As with any app, availability, functionality, and cost can change. The mobile apps listed above are free as of this writing, but compatibility with iOS- or Android- powered phones, tablets, or watches can vary per program, so be sure to read about them in the relevant online app store for more details.
 
Have questions about using apps with your hearing device? We’re here to help. Contact our caring team today!


Find Your Favorites

A whole world of apps awaits, so don’t hesitate to build your own list of healthy-hearing faves. Get started with these simple tips:

  • Search by keyword, developer name, app title, or product category to turn up results you may want to check out.
  • Carefully read the app description and system requirements. Some apps might also offer a demo you can preview before buying or downloading.
  • Learn what others think of the app by reading users’ comments and professional reviews that may be available online.
Illustration of young African American woman listening to music on her headphones while looking at her smartphone

Connecting to Smartphones With Your Hearing Aids

The world of wireless can be a little daunting. But experiencing the joys of streaming can be as easy as 1-2-3. If you’re not sure how to get started using your hearing aids’ Bluetooth capabilities, read on.


Connecting Hearing Aids to Your Smartphone

There are a growing number of made-for-smartphone hearing aids. This technology lets you send the audio from your phone, tablet, or laptop directly to your hearing aids. In short, you can use your hearing aids as wireless headphones. Not all hearing aids with Bluetooth are smartphone-compatible — only the ones designated Made for iPhone or Made for Android.

The good news is setting these up is simple — the technology does most of the work for you! Whether you have Apple- or Android-compatible hearing aids, the idea is the same. The only difference is the steps you take on your smartphone to make it happen.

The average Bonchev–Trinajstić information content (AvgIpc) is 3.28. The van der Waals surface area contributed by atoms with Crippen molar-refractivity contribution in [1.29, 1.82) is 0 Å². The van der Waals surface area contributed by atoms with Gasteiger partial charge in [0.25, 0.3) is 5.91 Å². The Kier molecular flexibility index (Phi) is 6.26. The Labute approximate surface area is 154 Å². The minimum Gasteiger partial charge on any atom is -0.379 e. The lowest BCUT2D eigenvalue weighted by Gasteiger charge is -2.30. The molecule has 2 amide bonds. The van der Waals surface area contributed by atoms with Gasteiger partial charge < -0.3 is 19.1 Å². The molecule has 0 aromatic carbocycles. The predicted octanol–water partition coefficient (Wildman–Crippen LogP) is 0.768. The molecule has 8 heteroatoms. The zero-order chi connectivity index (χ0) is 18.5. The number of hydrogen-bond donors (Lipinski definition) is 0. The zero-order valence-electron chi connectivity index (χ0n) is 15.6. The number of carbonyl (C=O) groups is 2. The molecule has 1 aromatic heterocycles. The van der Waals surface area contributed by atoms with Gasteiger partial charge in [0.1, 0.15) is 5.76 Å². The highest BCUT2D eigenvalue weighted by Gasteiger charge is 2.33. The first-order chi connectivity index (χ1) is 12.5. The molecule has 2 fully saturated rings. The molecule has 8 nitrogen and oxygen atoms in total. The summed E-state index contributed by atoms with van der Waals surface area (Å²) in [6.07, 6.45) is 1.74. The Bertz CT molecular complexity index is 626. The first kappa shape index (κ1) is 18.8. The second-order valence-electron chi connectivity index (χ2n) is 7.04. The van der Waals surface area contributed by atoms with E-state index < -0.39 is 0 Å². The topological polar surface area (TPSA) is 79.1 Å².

Turn on your Bluetooth

On either your iPhone or your Android phone, go to the Settings app. Find Bluetooth — it should be near the top of the menu — select it, then turn it on.

Locate your hearing aids in the list

On your iPhone, go back to the Settings app. Scroll down, find Accessibility, and select it. Scroll about halfway down that menu, find Hearing Devices, and select it. Your hearing aids should be listed.

On your Android phone, once you turned on Bluetooth, your phone should have started “looking” for other Bluetooth-enabled devices to connect to. Within seconds, your hearing aids should be listed.

For both phones, if your phone doesn’t list your hearing aids within a few seconds, you may need to open and close the battery doors or put them on the recharger. This turns them off and then on again, which should help your phone find them.

Select your hearing aids

When your phone finally lists your hearing aids as an option, select them. They will begin connecting, which could take up to 30 seconds or a minute.

Connecting Other Devices to Your Hearing Aids

 

Smartphone streamers

If your hearing aids aren’t Made for iPhone or Made for Android, you can still wirelessly stream audio from your smartphone to your hearing aids. It just requires a separate, tiny wireless device, called a streamer, that either clips to your collar or hangs from your neck and can be hidden underneath your clothing.

Other streamers

Many situations — even with smartphone-compatible hearing devices — require a streamer if you want audio sent to your hearing aids. From TV streamers to mini-microphones (for conversations in noisy environments), you can find a streamer to assist you in hearing your world even more clearly.

Each hearing aid manufacturer makes their own array of streamers. Connecting is often even easier than the above process and can be found in the streamer’s instructions.